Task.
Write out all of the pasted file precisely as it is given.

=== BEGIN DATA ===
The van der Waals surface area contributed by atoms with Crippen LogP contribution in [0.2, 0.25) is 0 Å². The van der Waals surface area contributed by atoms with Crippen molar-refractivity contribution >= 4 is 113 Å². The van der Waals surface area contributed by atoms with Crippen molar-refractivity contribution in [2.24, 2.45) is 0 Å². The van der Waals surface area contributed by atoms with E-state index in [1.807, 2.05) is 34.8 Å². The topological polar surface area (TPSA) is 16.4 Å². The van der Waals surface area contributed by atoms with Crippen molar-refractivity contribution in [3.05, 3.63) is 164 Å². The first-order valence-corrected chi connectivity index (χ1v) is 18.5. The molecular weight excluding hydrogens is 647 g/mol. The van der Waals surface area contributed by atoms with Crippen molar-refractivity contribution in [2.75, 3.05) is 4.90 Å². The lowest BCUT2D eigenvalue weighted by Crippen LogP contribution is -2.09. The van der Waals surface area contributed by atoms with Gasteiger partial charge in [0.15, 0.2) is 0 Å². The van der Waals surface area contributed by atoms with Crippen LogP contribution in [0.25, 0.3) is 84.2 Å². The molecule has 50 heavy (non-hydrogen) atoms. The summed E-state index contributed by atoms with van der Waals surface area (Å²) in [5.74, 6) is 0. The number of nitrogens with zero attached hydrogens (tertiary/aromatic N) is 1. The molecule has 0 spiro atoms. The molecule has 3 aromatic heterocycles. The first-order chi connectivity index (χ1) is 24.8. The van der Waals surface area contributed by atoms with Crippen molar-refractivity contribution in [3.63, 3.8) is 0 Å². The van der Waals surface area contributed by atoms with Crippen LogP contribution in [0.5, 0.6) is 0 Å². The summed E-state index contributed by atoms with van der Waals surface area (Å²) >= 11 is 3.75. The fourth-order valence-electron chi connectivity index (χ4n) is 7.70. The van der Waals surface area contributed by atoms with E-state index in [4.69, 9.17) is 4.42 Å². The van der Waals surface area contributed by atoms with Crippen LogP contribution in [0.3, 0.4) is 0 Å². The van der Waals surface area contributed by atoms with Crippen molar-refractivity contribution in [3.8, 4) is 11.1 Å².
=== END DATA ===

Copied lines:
The van der Waals surface area contributed by atoms with Crippen LogP contribution in [0.2, 0.25) is 0 Å². The van der Waals surface area contributed by atoms with Crippen molar-refractivity contribution >= 4 is 113 Å². The van der Waals surface area contributed by atoms with Crippen molar-refractivity contribution in [2.24, 2.45) is 0 Å². The van der Waals surface area contributed by atoms with E-state index in [1.807, 2.05) is 34.8 Å². The topological polar surface area (TPSA) is 16.4 Å². The van der Waals surface area contributed by atoms with Crippen molar-refractivity contribution in [3.05, 3.63) is 164 Å². The first-order valence-corrected chi connectivity index (χ1v) is 18.5. The molecular weight excluding hydrogens is 647 g/mol. The van der Waals surface area contributed by atoms with Crippen molar-refractivity contribution in [2.75, 3.05) is 4.90 Å². The lowest BCUT2D eigenvalue weighted by Crippen LogP contribution is -2.09. The van der Waals surface area contributed by atoms with Gasteiger partial charge in [0.15, 0.2) is 0 Å². The van der Waals surface area contributed by atoms with Crippen LogP contribution in [0.25, 0.3) is 84.2 Å². The molecule has 50 heavy (non-hydrogen) atoms. The summed E-state index contributed by atoms with van der Waals surface area (Å²) in [5.74, 6) is 0. The number of nitrogens with zero attached hydrogens (tertiary/aromatic N) is 1. The molecule has 0 spiro atoms. The molecule has 3 aromatic heterocycles. The first-order chi connectivity index (χ1) is 24.8. The van der Waals surface area contributed by atoms with Crippen molar-refractivity contribution in [3.63, 3.8) is 0 Å². The van der Waals surface area contributed by atoms with Crippen LogP contribution in [0.5, 0.6) is 0 Å². The summed E-state index contributed by atoms with van der Waals surface area (Å²) >= 11 is 3.75. The fourth-order valence-electron chi connectivity index (χ4n) is 7.70. The van der Waals surface area contributed by atoms with E-state index in [4.69, 9.17) is 4.42 Å². The van der Waals surface area contributed by atoms with Crippen LogP contribution in [0.3, 0.4) is 0 Å². The van der Waals surface area contributed by atoms with Crippen molar-refractivity contribution in [3.8, 4) is 11.1 Å².